Life in the Time of Perpetual Marshmallow Tests

Humanity has consisted of three main eras: hunter and gather, farming, and industrial.

Each of these eras can be understood through different lenses: economic, technological, cultural, health, and so forth.

Ultimately, the driving force of each era appears to be energy production.

Hunter and gathers captured modest amounts of energy from plants and animals; farmers harnessed increased energy from agriculture; industrialists produced significantly more energy through mechanically induced chemical reactions.

How much energy each era of humanity produced,  as well as how each era had to organize itself to produce this energy, had major effects on human behaviors and values.

How much energy each era of humanity produced,  as well as how each era had to organize itself to produce this energy, also in large part defined human struggle.


In hunter and gather societies, humans struggled against pain and death. Mothers and children died during and after birth, people starved, and people killed each other at fairly high rates.

This by no means is to say that life was miserable. It may very well have been the opposite.

Food was varied, exercise was abundant, and societies were fairly equal.

So long as bouts of pain were brief and death was quick and the fear of either didn’t produce too much anxiety – well, life was probably ok.

Though we’ll likely never know or truly understand.

At the very least, the human condition was highly congruent to the human brain.

They had evolved together.


In farming societies, humans struggled against drudgery, submission, and disease.

For most, life was hard and boring.

Labor was repetitive, food was mediocre, and societal structures were highly unequal.

Moreover, disease was rampant due to higher population densities and poor sanitation.

Life for many (most?) was probably not that great.

Our brains were wired for the hunter and gatherer era, but wheat transformed society into something altogether different.

Agri(culture) leapfrogged our brains.


In industrial societies, humans increasingly struggle with abundance.

We are struggling with our own production.

Of course, many people still live in deep poverty, but these rates are decreasing rapidly, and when it’s all said and done, it may be that it was only three hundred years into the industrial era that the vast majority of people transitioned to struggling with abundance.

For those of us living in abundance, life is a perpetual marshmallow test.

Rich, middle class, or poor – we struggle with many of the same things: we eat too much sugar; we drink too much sugar and alcohol; we take too many drugs; we borrow too much many to buy too man things; we watch too much porn; we watch too much television; we overly obsess over our children; we have or attempt to have or think about too much sex; we pollute too much; we are addicted to our phones; we rewire our brains in a way that both creates a hunger for meaning *and* makes meaning ever elusive…

This is not to say that the rich and poor suffer the same – it is undeniably easier to be rich – it is only to say that we all suffer many of the same ills, even if these ills vary in severity and frequency.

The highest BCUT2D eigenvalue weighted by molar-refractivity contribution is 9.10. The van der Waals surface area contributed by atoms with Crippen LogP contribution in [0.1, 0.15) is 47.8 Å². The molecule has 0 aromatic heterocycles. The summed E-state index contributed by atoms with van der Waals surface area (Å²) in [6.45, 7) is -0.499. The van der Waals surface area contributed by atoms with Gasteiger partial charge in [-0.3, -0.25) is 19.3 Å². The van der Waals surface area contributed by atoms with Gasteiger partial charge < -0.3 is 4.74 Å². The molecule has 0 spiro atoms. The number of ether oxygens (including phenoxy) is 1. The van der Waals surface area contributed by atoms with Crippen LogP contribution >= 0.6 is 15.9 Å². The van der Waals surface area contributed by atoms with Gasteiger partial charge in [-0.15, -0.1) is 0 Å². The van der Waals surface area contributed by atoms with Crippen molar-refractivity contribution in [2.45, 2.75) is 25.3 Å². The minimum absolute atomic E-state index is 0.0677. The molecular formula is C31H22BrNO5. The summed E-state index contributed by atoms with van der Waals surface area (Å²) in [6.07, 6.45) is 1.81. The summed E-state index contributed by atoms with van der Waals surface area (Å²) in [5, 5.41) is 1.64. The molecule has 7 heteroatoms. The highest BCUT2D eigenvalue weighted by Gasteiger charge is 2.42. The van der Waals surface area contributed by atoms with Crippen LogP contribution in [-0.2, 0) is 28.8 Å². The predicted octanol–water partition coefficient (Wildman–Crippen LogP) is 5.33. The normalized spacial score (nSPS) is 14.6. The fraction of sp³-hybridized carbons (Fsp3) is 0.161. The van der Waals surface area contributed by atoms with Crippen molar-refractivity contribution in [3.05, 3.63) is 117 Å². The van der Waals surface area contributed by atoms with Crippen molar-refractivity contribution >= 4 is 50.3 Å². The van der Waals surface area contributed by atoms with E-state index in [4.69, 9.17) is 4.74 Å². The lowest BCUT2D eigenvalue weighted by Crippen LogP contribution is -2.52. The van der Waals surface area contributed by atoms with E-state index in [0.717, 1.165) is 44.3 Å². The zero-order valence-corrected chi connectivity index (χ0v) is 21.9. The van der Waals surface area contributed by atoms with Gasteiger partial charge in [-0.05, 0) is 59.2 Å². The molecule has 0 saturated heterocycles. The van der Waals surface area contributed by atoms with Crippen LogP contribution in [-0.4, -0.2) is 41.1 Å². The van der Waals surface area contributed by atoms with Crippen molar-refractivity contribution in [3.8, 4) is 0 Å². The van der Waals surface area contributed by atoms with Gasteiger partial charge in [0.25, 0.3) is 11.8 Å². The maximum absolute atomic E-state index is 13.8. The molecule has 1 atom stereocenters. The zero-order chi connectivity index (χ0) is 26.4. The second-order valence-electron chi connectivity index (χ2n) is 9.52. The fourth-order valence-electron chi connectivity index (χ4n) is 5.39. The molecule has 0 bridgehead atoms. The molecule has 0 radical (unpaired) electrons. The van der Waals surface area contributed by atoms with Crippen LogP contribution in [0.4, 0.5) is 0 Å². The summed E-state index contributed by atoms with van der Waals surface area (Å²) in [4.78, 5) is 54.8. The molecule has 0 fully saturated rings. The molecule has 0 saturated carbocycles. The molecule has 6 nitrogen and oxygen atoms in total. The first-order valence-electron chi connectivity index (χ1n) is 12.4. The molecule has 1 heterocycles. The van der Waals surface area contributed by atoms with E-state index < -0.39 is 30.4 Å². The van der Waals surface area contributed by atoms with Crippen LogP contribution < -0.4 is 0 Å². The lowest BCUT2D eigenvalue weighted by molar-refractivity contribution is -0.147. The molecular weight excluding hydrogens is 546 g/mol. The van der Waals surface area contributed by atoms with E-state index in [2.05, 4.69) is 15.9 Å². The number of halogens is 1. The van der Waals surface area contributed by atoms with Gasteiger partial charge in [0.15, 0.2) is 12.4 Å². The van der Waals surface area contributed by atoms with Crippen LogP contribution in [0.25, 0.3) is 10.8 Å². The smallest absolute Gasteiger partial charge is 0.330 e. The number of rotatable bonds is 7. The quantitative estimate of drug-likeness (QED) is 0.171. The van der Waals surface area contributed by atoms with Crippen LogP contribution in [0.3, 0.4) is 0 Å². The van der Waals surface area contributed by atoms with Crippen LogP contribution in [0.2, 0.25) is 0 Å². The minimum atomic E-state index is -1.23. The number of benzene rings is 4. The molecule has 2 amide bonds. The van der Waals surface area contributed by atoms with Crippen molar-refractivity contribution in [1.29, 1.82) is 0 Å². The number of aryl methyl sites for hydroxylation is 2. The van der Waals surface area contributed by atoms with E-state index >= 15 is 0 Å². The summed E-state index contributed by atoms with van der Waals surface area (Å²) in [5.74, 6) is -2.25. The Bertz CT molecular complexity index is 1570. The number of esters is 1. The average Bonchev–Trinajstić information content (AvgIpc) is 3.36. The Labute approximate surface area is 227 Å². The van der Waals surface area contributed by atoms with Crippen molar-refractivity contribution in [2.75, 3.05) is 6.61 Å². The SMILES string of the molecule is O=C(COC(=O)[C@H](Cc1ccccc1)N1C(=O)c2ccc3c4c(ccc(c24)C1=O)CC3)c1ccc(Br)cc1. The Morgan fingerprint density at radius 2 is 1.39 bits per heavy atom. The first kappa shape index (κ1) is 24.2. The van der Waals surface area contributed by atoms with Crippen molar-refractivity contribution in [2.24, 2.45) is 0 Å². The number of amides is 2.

Yes, tragedy still strikes, but it strikes less often.

And what strikes most often is ourselves: we fail the marshmallow tests; every day consists of hundreds of marshmallow tests, and we fail many of these tests – some cause us to gain a few pounds, some cause us to wake up hungover – some cause us to die.

We have many labels for failing marshmallow tests: addiction, hedonism, greed, laziness, immorality, thuggishness, materialism, recklessness, and so forth.

The social class of whomever fails the marshmallow test generates the label.

But all these failures are best understood as eating the marshmallow.

In this era, our production capacity is ruthlessly tailored to our brains.

We are in trench warfare and we stand on both sides of the trenches.

We are most likely better off than we were during the drudgery and submission of farming, but it is unclear if we are happier or more satisfied than our hunter and gather ancestors.

At the very least, we live longer. And we know more.

But, if ultimately happiness is a function of environmental and brain congruence, we’re still far away from home.


All this is to say: if you understand that our struggle is one of marshmallow tests, perhaps you’ll have a better chance of winning more of the tests, and perhaps you’ll have more empathy for those who fail.


What will we struggle with in the next era (if there is one)?

That’s impossible to know, of course.

My guess is that we struggle with controlling our own information. When we can copy ourselves, upload ourselves, etc. – gaining or losing information will likely have immense consequences.

But who knows?


I wrote this without citing or crediting sources.

Suffice to say, very little of the above is my own original thinking.

This post is mostly one of framing and sequencing.

Let me know what I got wrong.


2 thoughts on “Life in the Time of Perpetual Marshmallow Tests

  1. Mike

    Good post.

    At the point we struggle with abundance, we’ll struggle with lack of jobs. We already see what happens there.

    Those lucky enough to be inventors/creators of some sort will probably have much to do. But fewer truckers, nurses, cooks.

    The “anchor” so many people describe — “I feel purpose because I work hard, earn a living to support a family” — somehow would need to be replaced with “purposeful leisure.”


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